In vivo identification of putative CPK5 substrates in Arabidopsis thaliana
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AuthorsYip Delormel, Tiffany
KAUST DepartmentBiological and Environmental Science and Engineering (BESE) Division
Center for Desert Agriculture
Online Publication Date2021-11-17
Print Publication Date2022-01
Embargo End Date2023-11-17
Permanent link to this recordhttp://hdl.handle.net/10754/673838
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AbstractCalcium signaling mediates most developmental processes and stress responses in plants. Among plant calcium sensors, the calcium-dependent protein kinases display a unique structure harboring both calcium sensing and kinase responding activities. AtCPK5 is an essential member of this family in Arabidopsis that regulates immunity and abiotic stress tolerance. To understand the underlying molecular mechanisms, we implemented a biochemical approach to identify in vivo substrates of AtCPK5. We generated transgenic lines expressing a constitutively active form of AtCPK5 under the control of a dexamethasone-inducible promoter. Lines expressing a kinase-dead version were used as a negative control. By comparing the phosphoproteome of the kinase-active and kinase-dead lines upon dexamethasone treatment, we identified 5 phosphopeptides whose abundance increased specifically in the kinase-active lines. Importantly, we showed that all 5 proteins were phosphorylated in vitro by AtCPK5 in a calcium-dependent manner, suggesting that they are direct targets of AtCPK5. We also detected several interaction patterns between the kinase and the candidates in the cytosol, membranes or nucleus, consistent with the ubiquitous localization of AtCPK5. Finally, we further validated the two phosphosites S245 and S280 targeted by AtCPK5 in the E3 ubiquitin ligase ATL31. Altogether, those results open new perspectives to decipher AtCPK5 biological functions.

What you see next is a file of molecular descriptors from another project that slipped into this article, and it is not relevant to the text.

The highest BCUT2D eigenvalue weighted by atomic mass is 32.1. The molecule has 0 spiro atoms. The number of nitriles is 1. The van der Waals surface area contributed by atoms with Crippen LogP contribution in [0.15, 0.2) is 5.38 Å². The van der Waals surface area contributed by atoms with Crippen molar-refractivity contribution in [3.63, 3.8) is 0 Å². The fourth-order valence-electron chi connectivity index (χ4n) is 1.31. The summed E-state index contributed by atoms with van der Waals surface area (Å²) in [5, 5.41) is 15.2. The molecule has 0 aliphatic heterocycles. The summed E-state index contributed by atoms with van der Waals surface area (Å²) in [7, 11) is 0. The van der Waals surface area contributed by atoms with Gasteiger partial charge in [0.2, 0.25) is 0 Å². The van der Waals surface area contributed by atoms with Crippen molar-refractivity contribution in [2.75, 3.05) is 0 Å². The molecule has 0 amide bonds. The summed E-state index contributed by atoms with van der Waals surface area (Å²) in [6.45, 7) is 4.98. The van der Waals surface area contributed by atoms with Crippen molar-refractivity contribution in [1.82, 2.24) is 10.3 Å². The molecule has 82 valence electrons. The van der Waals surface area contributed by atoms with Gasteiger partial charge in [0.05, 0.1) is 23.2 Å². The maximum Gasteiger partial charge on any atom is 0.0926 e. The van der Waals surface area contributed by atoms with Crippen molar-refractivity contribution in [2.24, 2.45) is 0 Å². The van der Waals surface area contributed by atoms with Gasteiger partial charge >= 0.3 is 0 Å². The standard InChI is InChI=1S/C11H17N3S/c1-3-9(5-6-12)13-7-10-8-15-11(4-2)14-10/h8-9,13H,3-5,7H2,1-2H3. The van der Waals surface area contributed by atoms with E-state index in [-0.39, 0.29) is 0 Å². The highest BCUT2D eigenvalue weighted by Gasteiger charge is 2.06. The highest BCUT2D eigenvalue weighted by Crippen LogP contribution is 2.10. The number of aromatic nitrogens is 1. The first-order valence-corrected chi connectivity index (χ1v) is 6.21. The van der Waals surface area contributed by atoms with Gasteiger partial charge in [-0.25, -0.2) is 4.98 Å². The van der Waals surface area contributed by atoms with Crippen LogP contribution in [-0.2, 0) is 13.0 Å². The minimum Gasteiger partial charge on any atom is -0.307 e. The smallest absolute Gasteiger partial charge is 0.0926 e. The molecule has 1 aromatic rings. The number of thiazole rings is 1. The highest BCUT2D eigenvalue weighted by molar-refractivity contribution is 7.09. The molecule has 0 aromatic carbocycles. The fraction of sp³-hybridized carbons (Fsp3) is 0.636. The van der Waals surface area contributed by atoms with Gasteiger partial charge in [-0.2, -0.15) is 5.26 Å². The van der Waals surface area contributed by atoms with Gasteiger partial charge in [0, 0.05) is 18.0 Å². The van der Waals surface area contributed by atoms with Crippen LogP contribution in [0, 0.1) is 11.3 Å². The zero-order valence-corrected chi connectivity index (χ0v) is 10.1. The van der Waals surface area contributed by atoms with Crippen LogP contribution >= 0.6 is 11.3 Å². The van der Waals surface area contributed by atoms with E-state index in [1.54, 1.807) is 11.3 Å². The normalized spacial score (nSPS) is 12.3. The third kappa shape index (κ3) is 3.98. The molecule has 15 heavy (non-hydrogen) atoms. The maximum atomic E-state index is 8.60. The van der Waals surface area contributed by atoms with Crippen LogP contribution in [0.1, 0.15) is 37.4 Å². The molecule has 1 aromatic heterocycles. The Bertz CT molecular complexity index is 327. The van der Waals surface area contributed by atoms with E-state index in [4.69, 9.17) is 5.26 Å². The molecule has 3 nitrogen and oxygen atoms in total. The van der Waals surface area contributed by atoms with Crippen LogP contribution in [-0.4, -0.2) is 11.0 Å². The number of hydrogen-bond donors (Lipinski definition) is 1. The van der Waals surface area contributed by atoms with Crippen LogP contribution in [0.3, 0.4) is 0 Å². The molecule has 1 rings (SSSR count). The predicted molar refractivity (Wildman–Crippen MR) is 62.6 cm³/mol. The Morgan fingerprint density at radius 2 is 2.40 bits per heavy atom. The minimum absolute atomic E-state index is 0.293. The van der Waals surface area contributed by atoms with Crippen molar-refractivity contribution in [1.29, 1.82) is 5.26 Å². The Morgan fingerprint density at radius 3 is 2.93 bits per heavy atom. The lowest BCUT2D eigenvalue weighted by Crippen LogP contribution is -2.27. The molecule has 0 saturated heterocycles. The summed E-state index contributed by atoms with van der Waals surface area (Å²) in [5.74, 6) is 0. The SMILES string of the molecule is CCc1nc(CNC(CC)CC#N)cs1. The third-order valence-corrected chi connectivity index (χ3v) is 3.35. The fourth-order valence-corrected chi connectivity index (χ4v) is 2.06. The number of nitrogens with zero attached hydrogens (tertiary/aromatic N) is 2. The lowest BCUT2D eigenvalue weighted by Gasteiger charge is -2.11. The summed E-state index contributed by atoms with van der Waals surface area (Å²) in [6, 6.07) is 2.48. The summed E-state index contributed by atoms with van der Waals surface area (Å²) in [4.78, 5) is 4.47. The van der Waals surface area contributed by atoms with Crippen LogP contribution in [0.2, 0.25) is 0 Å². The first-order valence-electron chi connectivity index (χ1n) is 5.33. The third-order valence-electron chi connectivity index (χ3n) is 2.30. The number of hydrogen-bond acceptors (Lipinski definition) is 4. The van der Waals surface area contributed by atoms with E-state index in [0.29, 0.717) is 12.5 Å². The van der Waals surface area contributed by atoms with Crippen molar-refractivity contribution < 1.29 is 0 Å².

CitationYip Delormel, T., Avila-Ospina, L., Davanture, M., Zivy, M., Lang, J., Valentin, N., … Boudsocq, M. (2022). In vivo identification of putative CPK5 substrates in Arabidopsis thaliana. Plant Science, 314, 111121. doi:10.1016/j.plantsci.2021.111121
SponsorsThis work was supported by the Agence Nationale de la Recherche to M.B. (ANR-15-CE20-0003-01) and the Ministère de l'Enseignement Supérieur et de la Recherche to T.Y.D. (MERS, doctoral grant). The IPS2 beneﬁts from the support of the LabEx Saclay Plant Sciences-SPS (ANR-10-LABX-0040-SPS).